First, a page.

"Vir severus tempori advenit."
Translation:The strict man arrives on time.
9 CommentsThis discussion is locked.
It kind of has to have an article? Like, if it was something like Good people always... there's no article, it'd probably sound weird, actually. But for strict man, it seems more necessary. Strict man arrives on time sounds more like Strict man is a name, a person. If you made man plural, however, that would feel more natural. Strict men arrive on time.
The rule is usually phrased something like "countable common nouns require an article when in the singular". See, for instance,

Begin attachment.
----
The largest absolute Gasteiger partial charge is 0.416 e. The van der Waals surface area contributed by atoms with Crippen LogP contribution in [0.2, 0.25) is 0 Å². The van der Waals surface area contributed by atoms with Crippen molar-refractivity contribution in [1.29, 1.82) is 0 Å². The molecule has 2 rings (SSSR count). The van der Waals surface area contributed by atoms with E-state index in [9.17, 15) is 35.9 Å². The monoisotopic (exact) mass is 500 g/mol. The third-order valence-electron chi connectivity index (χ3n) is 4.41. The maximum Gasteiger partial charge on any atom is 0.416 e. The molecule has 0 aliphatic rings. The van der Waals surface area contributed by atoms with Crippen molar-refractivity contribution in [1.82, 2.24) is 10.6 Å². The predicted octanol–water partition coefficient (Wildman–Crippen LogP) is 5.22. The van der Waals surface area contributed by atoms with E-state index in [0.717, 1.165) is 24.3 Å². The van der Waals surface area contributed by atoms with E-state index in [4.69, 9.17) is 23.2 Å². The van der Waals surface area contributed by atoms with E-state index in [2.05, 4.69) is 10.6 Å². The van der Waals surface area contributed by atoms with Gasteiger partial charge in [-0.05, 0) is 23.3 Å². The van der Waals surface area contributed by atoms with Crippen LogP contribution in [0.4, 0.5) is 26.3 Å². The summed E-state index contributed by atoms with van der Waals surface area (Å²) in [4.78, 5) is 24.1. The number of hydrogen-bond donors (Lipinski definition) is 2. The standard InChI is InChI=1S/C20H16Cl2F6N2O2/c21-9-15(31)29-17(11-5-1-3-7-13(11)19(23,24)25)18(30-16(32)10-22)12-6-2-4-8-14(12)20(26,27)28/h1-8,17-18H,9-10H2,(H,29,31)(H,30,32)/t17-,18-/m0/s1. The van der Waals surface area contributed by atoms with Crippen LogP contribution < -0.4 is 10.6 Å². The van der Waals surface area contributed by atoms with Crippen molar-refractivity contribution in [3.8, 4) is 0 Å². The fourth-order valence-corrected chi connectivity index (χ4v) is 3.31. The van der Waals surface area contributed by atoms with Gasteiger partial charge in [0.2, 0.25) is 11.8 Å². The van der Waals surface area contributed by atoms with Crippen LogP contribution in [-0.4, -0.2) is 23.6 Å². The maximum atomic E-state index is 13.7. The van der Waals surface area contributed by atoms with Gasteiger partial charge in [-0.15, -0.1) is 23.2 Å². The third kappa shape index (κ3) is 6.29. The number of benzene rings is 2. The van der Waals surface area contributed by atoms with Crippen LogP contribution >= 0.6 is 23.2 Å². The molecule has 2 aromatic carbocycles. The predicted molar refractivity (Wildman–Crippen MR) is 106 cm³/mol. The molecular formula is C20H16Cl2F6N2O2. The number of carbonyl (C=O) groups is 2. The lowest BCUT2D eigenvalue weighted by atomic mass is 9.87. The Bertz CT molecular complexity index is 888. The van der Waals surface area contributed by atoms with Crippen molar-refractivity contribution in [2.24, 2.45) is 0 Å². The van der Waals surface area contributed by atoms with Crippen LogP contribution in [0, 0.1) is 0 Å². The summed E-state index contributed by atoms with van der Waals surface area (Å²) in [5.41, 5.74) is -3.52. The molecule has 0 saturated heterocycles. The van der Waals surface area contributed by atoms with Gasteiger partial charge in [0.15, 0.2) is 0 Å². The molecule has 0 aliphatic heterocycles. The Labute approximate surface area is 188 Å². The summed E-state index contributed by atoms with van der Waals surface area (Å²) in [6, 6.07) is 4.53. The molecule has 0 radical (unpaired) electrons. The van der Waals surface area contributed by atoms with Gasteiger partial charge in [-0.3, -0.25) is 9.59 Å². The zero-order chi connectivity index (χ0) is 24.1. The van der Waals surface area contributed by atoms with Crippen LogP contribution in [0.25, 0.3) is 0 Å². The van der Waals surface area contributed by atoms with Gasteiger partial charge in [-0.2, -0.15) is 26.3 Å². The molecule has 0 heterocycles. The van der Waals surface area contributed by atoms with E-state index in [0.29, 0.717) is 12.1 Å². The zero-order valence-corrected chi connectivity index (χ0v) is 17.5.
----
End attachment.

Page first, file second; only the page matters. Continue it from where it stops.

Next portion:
"Paul is strict" works because "Paul", though singular, is not a common noun. (It's a proper noun, see https://www.differencebetween.com/difference-between-proper-noun-and-vs-common-noun/ )
"Hate cannot drive out hate" works because "hate" is not a countable noun. (It's a "mass noun", see https://www.thoughtco.com/mass-nouns-or-noncount-nouns-1692801 )
"Children are welcome" works because "children" is not singular. (It's the irregular plural of "child", see https://www.thoughtco.com/irregular-plural-nouns-in-english-1692634 )